RETAILERS have suffered another decline in sales in June as high street spending flagged for the second month in a row, according to the CBI. But the decline was slower than expected and firms are hopeful that spending will pick up in July thanks to a boost from the World Cup.
A net five per cent of retailers reported a rise rather than a fall in sales during the first two weeks of June. This was better than the net -15 per cent expected and an improvement on the May balance of -18 per cent, the CBI said. Sales are expected to recover slightly next month with a net 11 per cent of retailers forecasting volumes to be higher next month than they were in 2009.
Ian McCafferty, chief economic adviser to the CBI, said: “Footwear and leather goods retailers were the worst hit, but grocers and durable household goods enjoyed solid growth. This may reflect consumers gearing up for the World Cup by stocking up on food, drink and new televisions.”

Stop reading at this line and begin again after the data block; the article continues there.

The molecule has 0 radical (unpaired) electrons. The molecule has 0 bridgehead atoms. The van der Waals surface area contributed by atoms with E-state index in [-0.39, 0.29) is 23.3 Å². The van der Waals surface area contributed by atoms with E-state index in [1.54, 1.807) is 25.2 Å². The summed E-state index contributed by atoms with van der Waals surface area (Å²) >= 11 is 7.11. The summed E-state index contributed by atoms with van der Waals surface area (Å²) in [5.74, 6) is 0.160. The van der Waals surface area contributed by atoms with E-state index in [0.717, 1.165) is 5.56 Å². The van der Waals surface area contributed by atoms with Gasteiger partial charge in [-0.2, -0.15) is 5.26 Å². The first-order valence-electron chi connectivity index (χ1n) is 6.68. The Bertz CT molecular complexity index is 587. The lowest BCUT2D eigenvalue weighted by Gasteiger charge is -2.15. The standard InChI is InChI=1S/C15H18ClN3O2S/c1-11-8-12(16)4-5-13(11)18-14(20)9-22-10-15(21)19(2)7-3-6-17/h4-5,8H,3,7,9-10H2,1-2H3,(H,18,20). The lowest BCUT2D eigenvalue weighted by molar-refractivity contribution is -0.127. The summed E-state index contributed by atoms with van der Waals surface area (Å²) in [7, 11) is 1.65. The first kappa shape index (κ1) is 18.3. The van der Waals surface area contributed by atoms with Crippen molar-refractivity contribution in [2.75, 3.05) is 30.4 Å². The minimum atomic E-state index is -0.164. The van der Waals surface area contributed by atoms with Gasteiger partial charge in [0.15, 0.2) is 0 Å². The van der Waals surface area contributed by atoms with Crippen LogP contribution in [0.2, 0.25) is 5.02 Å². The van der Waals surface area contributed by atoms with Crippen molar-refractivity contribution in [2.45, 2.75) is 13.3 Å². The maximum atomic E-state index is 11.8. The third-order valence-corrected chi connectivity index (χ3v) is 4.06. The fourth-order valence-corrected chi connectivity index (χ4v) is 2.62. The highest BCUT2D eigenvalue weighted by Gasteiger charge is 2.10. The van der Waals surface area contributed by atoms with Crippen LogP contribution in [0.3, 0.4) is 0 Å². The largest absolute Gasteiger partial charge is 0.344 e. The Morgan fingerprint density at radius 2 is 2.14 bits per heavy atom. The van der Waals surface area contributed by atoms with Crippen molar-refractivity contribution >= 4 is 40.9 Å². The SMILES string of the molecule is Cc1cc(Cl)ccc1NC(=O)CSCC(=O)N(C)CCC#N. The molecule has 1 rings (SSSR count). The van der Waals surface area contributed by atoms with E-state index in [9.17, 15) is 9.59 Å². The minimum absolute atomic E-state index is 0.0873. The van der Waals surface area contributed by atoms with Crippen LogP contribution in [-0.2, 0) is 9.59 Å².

He added: “Retailers are hopeful that sales will strengthen next month. As the survey pre-dates the emergency Budget, news that the feared rise in VAT will not take effect until next January may well also encourage some advance spending over the second half of the year.”
But with the Budget announcing other tax rises and spending cuts, the overall outlook for consumer spending still looks pretty weak, said Vicky Redwood, senior UK economist at Capital Economics, who added that incomes would be squeezed.